Smyrna Jewess; lived about the third century of the common era. Her name has been perpetuated in a Smyrniot Greek inscription which is unusually important for a knowledge of the Jewish culture of the period. Translated, the text in question reads as follows:
"The Jewess Rufina, ruler of the synagogue, built this tomb for her freedmen and her slaves. None other has the right to bury a body here. If, however, any one shall have the hardihood to do so, he must pay 1,500 denarii into the holy treasury and 1,000 denarii to the Jewish people. A copy of this inscription has been deposited in the archives."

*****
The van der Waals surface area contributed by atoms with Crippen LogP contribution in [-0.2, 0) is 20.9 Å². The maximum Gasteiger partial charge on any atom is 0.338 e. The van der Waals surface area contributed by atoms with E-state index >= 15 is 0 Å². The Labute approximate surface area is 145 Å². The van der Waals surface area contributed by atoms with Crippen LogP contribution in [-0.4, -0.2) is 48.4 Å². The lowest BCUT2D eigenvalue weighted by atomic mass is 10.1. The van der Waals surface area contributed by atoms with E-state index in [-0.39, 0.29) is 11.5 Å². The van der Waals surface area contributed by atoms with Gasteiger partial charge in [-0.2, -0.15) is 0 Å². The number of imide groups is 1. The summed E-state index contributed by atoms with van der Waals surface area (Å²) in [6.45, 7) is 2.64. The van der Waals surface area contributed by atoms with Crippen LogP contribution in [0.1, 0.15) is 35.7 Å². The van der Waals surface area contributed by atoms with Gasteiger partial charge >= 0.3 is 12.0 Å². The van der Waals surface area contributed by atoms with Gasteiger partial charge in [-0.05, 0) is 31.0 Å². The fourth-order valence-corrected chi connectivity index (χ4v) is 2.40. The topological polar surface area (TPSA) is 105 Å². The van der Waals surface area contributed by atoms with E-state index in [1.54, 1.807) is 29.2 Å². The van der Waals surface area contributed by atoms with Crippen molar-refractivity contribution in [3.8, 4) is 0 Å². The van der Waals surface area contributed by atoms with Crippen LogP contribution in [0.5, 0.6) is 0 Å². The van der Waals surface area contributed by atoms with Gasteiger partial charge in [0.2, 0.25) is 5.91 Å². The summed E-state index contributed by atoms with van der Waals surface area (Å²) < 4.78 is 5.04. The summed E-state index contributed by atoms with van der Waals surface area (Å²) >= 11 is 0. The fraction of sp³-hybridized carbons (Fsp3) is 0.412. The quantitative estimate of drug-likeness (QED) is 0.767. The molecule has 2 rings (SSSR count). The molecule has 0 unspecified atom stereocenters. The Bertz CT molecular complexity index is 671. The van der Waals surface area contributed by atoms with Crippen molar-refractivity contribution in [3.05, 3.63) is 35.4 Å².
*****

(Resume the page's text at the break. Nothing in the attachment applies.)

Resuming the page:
This is the only instance, so far as is known, in which the office of ruler of the synagogue was held by a woman; and it is evident that Rufina was very wealthy, since she was able to provide so handsomelyfor slaves and household dependents. The act itself and the penalty for violation of the tomb are wholly in keeping with the customs of the time, and differ in no way from similar cases in the life of the pagan Greeks.
- S. Reinach, in R. E. J. vii. 161-166;
- Schürer, Gesch. 3d ed., iii. 11.